in that year than the year before -projects that employ from one to Robert G. Aleyander, George Mlin
to take care of it. Was it impos- 100 persons. Project No. 75, the Uni- az, Norman Hatchman, Darrell Phil-
sible to get $120,000 a year more for versity Hospital, may use as many lippi, Robert Prince, Harold F. Stew-
the Civil Service Commission under as 100 students at various tasks. art.
Franklin D. Roosevelt? Three-quarters of the entire enroll-
The President's objective," says ment is composed of men students, Rooms with Pianos: A number of
Mr. Taft," is Parley's objective-the Professor Gram announced. jMusic students desire to rent rooms
creation of the smoothest, most com- Mis-Use Rare equipped with pianos for practice
plete job-holders' machine in our Instances of mis-use are rare purposes. Will those having such
history. This objective has been within the organization, Professor rooms for rent, please call Mary
reached. Gram said. Severa'l incidents last Farkas at the office of the School of
"It does not help the common man, year of students not deserving NYA Music, telephone 7513.
who is always a taxpayer directly aid receiving it, resulted in prompt
or indirectly, to support a political dismissal from the project.
machine out of taxes.""If students realize that they are C
Mr. Taft is a member of the Na- only hurting their own student body Organ Recital: Palmer Christian,
tional Committee on Civil Service, when they accept NYA jobs that University organist, will play the
of which Prof. James K. Pollock of they do not need, they are not likely following program on the Frieze
the political science department, is to take such an unfair advantage," Memorial Organ, this afternoon at
a member. Professor Gram asserted. "We are 4:15 p.m. to which the general pub-
allotted a certain appropriation lic, with the exception of small chil-
Sigma Rho Tau Has which must take care of the students dren, is invited without admission
most in need of it. If others take the charge.
Smoker In Union available jobs, those who really need Psalm XIX.............. Marcello

Psychology 31: make-up final ex- the field of international relations be a preliminary discussion of the
amination will be given on Thursday, are invited to meet this afternoon at procedure that will be followed in the
Oct. 15, at 7 p.m. in Room 3126 N.S. 4 o'clock in Room 2037 Angell Hall. choosing of the Univetsity of Michi-
SHoward B. Calderwood, Faculty gan Debate Teams. A schedule of try-
Mathematics 370: Dr. Meyers will Adviser. outs will be announced at this time.
speak on "Differential Geometry in The question that has been chosen for
the Large" today at 2 p.m. in Room Alpha Nu Literary Society will holdI the first debate series concerns the
3201 Angell Hall. open house tonight at 7:30 p.m. in government ownership of electric
its room on the 4th floor of Angell utilities.

Rhodes Scholarships: Candidates1
for the Rhodes Scholarships should'
procure an application blank at thet
History Department Office, 119 Ha-I
ven Hall, and see Professor Cross atr
his office hours, 118 Haven Hall, be-
fore Oct. 17.
Candidates should register at thet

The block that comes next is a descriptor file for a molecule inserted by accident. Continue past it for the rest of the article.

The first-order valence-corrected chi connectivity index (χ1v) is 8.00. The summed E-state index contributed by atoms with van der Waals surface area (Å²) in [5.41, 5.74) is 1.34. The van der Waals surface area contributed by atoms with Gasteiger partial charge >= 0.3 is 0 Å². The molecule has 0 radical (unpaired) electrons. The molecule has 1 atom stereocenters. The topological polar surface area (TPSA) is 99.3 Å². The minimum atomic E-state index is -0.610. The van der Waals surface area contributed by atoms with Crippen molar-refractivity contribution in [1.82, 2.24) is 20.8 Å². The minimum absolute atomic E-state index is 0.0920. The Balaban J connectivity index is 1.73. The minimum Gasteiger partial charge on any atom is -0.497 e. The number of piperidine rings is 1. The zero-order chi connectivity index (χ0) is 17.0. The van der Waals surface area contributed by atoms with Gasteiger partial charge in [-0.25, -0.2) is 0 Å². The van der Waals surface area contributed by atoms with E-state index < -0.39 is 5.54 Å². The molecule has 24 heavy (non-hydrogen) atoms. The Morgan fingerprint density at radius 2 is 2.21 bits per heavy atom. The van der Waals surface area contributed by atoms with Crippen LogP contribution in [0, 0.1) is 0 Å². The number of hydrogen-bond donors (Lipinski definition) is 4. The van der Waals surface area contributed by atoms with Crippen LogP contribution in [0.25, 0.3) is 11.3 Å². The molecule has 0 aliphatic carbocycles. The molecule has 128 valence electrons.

History Department office with a viewr
to appearing before the Committee
on Thursday afternoon, Oct. 22. Also
the applications and accompanying
materials should be in the hands of r
the Secretary of the History Depart-
ment not later than Monday, Oct. 19.1
Lecture
Chemistry Lecture: Dr. Donald H.
Andrews of the Johns Hopkins Uni-
versity, will lecture on the subject
"The Structure of Benzene" at 4:15r
o'clock on Friday, Oct. 16 in theI
Chemistry Amphitheatre. The lec-
ture will be illustrated with slides,
films, and a mechanical model. Dr.I
Andrews comes under the auspices ofI
the American Chemical Society andc
the University. His talk is open tor
the public.
Special Lecture: Edgar Ansel
Mowrer, noted foreign newspaper
correspondent and graduate of the
University of Michigan, will speak in
the Lydia Mendelssohn Theatre on
Thursday evening, Oct. 15 on thet
subject "A Journalist Looks at Eur-I
ope." The lecture is sponsored by the1
committee on University Lectures'
and there will be no admission
charge.
Events Of Today
Engineering Council meeting at
7:15 p.m. today in Computing Room.
League Publicity Committee: There
will be a short meeting in the Under-
graduate Office of the League at 4
p.m. today. Important.
International Relations Club: For-
mer members of the International
Relations Club, whether of the Uni-
versity of Michigan or other schools,
as well as students who are interested
in discussion of current questions in
OH, BOYI- I GOTTA
TELL DAD ABOUT THIS

Hall. All freshmen and other men
students interested in speech activi- Phi Tau Alpha: Societas honorifica
ties are urged to attend in order to Latina Graecaque in comitium Mu-
become acquainted with the society lierum Michiganensium die Iovis, Oct.
and its members. 15 hor'a 7:30 conveniet. Electio mag-
istratuum agetur et alimentum de-
.ripietur. Ergo obligatam redde Iovi
R.O.T.C. Rifle Team: All old mem-dape
bers of the R.O.T.C. Rifle Team are dapem.
requested to attend a meeting today
at 5 p.m. in the R.O.T.C. drill hall. Aeronautical Engineers: The ini-
itial meeting of the Institute of the

Sphinx: There will be a luncheon
meeting at 12:15 today in the Union.
Scabbard and Blade: Regular
meeting tonight 7:30 p.m.. Michigan
Union. Room posted. Uniform re-
quired.
Mimes: Important meeting for all
members at 4:30 today in Michigan
Union. Please attend.j

Aeronautical Sciences will be held on
Thursday evening. Oct. 15, at 7:30
p.m., in Room 348 West Engineering
Building. Mr. Wilbur Nelson, form-
erly employed by the Lockheed Air-
craft Corporation, will talk on En-
gineering Routine in Modern Aircraft
Development. A short business meet-
ing will be held, and plans for a trip
to Selfridge Field discussed.
Soccer Football: For all those in-
terested in soccer there will be

Student Alliance will meet at 7:45 practice each Monday, Wednesday
p.m. today in the Michigan Union. and Friday afternoons at 4:30 on S.